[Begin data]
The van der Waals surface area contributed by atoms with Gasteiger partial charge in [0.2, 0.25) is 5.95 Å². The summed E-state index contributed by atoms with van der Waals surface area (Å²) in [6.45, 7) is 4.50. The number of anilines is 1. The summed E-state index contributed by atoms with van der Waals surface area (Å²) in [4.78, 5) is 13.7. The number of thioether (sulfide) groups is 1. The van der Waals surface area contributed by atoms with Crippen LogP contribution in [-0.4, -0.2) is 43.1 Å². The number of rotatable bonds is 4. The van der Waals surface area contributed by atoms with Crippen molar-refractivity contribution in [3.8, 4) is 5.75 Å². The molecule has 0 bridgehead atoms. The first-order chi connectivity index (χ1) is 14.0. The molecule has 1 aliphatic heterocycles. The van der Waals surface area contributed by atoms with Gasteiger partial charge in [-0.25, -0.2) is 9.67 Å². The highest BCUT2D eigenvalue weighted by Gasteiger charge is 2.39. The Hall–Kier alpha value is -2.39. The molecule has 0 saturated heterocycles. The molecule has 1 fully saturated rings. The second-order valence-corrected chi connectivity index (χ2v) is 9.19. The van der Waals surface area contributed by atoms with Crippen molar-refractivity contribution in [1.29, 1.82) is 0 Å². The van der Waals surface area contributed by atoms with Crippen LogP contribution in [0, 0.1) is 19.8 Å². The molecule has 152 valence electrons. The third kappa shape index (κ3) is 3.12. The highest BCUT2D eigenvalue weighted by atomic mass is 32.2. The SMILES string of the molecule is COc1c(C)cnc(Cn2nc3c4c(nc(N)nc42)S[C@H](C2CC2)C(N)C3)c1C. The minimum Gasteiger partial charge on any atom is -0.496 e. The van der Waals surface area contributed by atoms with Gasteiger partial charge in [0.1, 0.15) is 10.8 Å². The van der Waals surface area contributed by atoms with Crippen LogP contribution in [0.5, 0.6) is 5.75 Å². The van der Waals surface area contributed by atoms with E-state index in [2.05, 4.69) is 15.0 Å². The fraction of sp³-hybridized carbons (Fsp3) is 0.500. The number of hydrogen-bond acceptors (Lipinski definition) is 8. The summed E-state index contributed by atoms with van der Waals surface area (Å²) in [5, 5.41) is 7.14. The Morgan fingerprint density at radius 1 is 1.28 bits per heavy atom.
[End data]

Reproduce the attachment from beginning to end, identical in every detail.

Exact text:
The van der Waals surface area contributed by atoms with Gasteiger partial charge in [0.2, 0.25) is 5.95 Å². The summed E-state index contributed by atoms with van der Waals surface area (Å²) in [6.45, 7) is 4.50. The number of anilines is 1. The summed E-state index contributed by atoms with van der Waals surface area (Å²) in [4.78, 5) is 13.7. The number of thioether (sulfide) groups is 1. The van der Waals surface area contributed by atoms with Crippen LogP contribution in [-0.4, -0.2) is 43.1 Å². The number of rotatable bonds is 4. The van der Waals surface area contributed by atoms with Crippen molar-refractivity contribution in [3.8, 4) is 5.75 Å². The molecule has 0 bridgehead atoms. The first-order chi connectivity index (χ1) is 14.0. The molecule has 1 aliphatic heterocycles. The van der Waals surface area contributed by atoms with Gasteiger partial charge in [-0.25, -0.2) is 9.67 Å². The highest BCUT2D eigenvalue weighted by Gasteiger charge is 2.39. The Hall–Kier alpha value is -2.39. The molecule has 0 saturated heterocycles. The molecule has 1 fully saturated rings. The second-order valence-corrected chi connectivity index (χ2v) is 9.19. The van der Waals surface area contributed by atoms with Crippen molar-refractivity contribution in [1.29, 1.82) is 0 Å². The van der Waals surface area contributed by atoms with Crippen LogP contribution in [0, 0.1) is 19.8 Å². The molecule has 152 valence electrons. The third kappa shape index (κ3) is 3.12. The highest BCUT2D eigenvalue weighted by atomic mass is 32.2. The SMILES string of the molecule is COc1c(C)cnc(Cn2nc3c4c(nc(N)nc42)S[C@H](C2CC2)C(N)C3)c1C. The minimum Gasteiger partial charge on any atom is -0.496 e. The van der Waals surface area contributed by atoms with Gasteiger partial charge in [0.1, 0.15) is 10.8 Å². The van der Waals surface area contributed by atoms with Crippen LogP contribution in [0.5, 0.6) is 5.75 Å². The van der Waals surface area contributed by atoms with E-state index in [2.05, 4.69) is 15.0 Å². The fraction of sp³-hybridized carbons (Fsp3) is 0.500. The number of hydrogen-bond acceptors (Lipinski definition) is 8. The summed E-state index contributed by atoms with van der Waals surface area (Å²) in [5, 5.41) is 7.14. The Morgan fingerprint density at radius 1 is 1.28 bits per heavy atom.